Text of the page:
It is generally accepted that an arbitral award may be annulled (or vacated) only by those courts in the place where the arbitration took place. So, for example, U.S. courts would have exclusive jurisdiction to annul an arbitral award that is issued in the United States. But what happens when an award is annulled by the local courts—may another jurisdiction still enforce it?
According to the U.S. Court of Appeals for the Second Circuit, the answer is yes. In Corporación Mexicana de Mantenimiento Integral, S. De R.L. de C.V. v. Pemex-Exploración y Producción, the Second Circuit found that confirming an award is proper when giving effect to the nullification would run counter to U.S. public policy and would be "repugnant to fundamental notions of what is decent and just" in this country. The decisions of the Second Circuit are often the bellwether for the recognition of foreign arbitral awards in the United States.
COMMISA-Pemex will encourage those with vacated arbitral awards to seek enforcement in the federal courts in New York. New York courts are within the Second Circuit, and New York is where many entities maintain assets. What is less clear, however, is when U.S. courts will find annulment of an award to be clearly repugnant to fundamental notions of what is decent and just. Future decisions will likely help articulate this standard.
Enforcement of Foreign Arbitral Awards in the United States
The U.N. Convention on the Recognition and Enforcement of Foreign Arbitral Awards (known as the New York Convention) and the Inter-American Convention on International Commercial Arbitration (known as the Panama Convention) govern the recognition and enforcement of foreign and "nondomestic" arbitral awards. There are 156 parties to the New York Convention and 19 parties to the Panama Convention, which is open only to members of the Organization of American States.
These treaties require the recognition and enforcement of arbitral awards issued in another jurisdiction unless one of a few narrow exceptions applies. Both treaties say that a court "may" refuse recognition of an award that has been annulled or vacated in the jurisdiction where the award was issued; neither requires refusal.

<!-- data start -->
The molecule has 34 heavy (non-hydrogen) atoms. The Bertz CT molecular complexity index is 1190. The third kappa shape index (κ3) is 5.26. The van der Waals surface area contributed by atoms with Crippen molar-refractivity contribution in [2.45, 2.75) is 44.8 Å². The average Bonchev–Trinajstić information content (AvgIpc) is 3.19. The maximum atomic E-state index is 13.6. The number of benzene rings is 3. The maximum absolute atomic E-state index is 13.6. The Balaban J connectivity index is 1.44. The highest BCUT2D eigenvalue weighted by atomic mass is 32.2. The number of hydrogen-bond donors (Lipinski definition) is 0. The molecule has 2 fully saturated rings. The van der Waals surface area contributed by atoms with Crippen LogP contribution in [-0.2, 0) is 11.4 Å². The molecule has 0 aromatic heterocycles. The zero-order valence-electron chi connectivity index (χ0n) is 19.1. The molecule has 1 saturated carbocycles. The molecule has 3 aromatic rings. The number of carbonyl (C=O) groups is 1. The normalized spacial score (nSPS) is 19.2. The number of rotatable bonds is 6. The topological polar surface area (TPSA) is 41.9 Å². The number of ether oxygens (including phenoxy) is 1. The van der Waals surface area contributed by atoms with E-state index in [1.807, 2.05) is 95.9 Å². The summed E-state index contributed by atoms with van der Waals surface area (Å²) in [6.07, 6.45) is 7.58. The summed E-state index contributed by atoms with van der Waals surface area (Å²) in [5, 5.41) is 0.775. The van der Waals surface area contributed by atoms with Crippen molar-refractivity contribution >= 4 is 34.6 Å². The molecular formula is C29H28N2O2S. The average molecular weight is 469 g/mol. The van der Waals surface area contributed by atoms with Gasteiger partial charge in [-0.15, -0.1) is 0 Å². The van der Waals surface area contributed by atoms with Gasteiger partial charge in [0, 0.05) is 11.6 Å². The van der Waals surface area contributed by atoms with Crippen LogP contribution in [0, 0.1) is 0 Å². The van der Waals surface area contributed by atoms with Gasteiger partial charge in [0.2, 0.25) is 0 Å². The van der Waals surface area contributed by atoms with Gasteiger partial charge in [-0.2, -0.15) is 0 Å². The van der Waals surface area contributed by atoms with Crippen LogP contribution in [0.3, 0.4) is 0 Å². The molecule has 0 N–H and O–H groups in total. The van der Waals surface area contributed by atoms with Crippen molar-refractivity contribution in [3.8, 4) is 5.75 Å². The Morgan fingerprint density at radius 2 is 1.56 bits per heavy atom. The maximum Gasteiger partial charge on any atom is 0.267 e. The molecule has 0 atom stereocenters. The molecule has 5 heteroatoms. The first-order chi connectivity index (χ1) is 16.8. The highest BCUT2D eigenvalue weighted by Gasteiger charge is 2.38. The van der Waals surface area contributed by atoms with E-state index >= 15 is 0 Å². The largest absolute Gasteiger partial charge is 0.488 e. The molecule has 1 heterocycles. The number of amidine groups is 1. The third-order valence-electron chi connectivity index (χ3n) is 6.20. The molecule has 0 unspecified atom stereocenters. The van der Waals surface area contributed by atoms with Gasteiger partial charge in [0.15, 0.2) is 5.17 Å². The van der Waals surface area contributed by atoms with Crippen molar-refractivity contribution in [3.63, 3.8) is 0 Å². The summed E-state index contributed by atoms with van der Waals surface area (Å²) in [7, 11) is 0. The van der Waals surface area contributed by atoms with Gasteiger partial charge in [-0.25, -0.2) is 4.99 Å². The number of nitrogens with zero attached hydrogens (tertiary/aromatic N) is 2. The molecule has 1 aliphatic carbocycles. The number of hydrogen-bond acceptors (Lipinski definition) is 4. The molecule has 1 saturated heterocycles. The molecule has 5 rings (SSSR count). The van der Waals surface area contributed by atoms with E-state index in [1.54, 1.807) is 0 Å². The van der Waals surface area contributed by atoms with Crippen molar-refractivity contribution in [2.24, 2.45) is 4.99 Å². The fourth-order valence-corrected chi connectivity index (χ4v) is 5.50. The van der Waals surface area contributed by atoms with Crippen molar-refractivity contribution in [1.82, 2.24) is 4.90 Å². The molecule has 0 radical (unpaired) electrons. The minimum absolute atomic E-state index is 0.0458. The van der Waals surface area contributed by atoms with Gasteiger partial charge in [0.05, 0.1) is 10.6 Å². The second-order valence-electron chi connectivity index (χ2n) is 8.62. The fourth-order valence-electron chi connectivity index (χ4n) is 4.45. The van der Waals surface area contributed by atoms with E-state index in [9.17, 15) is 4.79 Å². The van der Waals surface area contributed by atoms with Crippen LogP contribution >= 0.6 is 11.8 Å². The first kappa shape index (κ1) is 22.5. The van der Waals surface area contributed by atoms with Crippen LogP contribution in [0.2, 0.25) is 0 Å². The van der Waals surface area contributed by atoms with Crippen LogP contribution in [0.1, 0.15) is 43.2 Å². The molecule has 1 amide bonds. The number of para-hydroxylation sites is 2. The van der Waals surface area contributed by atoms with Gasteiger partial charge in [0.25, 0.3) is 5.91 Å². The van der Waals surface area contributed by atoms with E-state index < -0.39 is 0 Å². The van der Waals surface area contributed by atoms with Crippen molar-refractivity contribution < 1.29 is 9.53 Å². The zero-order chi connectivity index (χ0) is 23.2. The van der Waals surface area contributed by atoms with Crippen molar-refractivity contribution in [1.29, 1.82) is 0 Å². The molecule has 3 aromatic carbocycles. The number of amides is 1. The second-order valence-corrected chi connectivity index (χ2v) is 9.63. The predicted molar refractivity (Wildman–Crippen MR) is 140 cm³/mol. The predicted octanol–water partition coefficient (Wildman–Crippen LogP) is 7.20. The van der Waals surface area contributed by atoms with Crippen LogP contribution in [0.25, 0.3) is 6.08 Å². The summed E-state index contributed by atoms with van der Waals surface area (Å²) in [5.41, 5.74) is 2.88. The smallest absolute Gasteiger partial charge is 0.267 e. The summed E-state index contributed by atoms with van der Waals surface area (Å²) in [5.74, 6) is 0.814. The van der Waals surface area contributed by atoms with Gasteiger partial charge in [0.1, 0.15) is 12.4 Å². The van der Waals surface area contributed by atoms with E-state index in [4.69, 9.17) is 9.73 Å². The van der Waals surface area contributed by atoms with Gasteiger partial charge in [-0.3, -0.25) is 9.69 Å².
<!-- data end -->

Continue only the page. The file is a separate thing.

Enforcement of Foreign Judicial Decisions in the United States
There are no treaties similar to the New York Convention that require a court in the United States to enforce a decision of a foreign court. (Although the United States signed the Hague Convention on Choice of Court Agreements, the Convention has not been ratified.) Many U.S. states have statutes governing the recognition of foreign money judgments. Enforcing nonmonetary judgments, however, is a matter of comity. Based on common-law principles of international comity, foreign nonmonetary judgments may be refused enforcement if they violate U.S. public policy.
The COMMISA-Pemex Case
The COMMISA-Pemex dispute was brought by COMMISA, the Mexican subsidiary of a U.S. company, against Pemex, a Mexican state-owned company, for breach of contract. In 1997, COMMISA and Pemex contracted for COMMISA to build oil platforms in the Gulf of Mexico. The contract required that any dispute be submitted to arbitration in accordance with the rules of the International Chamber of Commerce (ICC).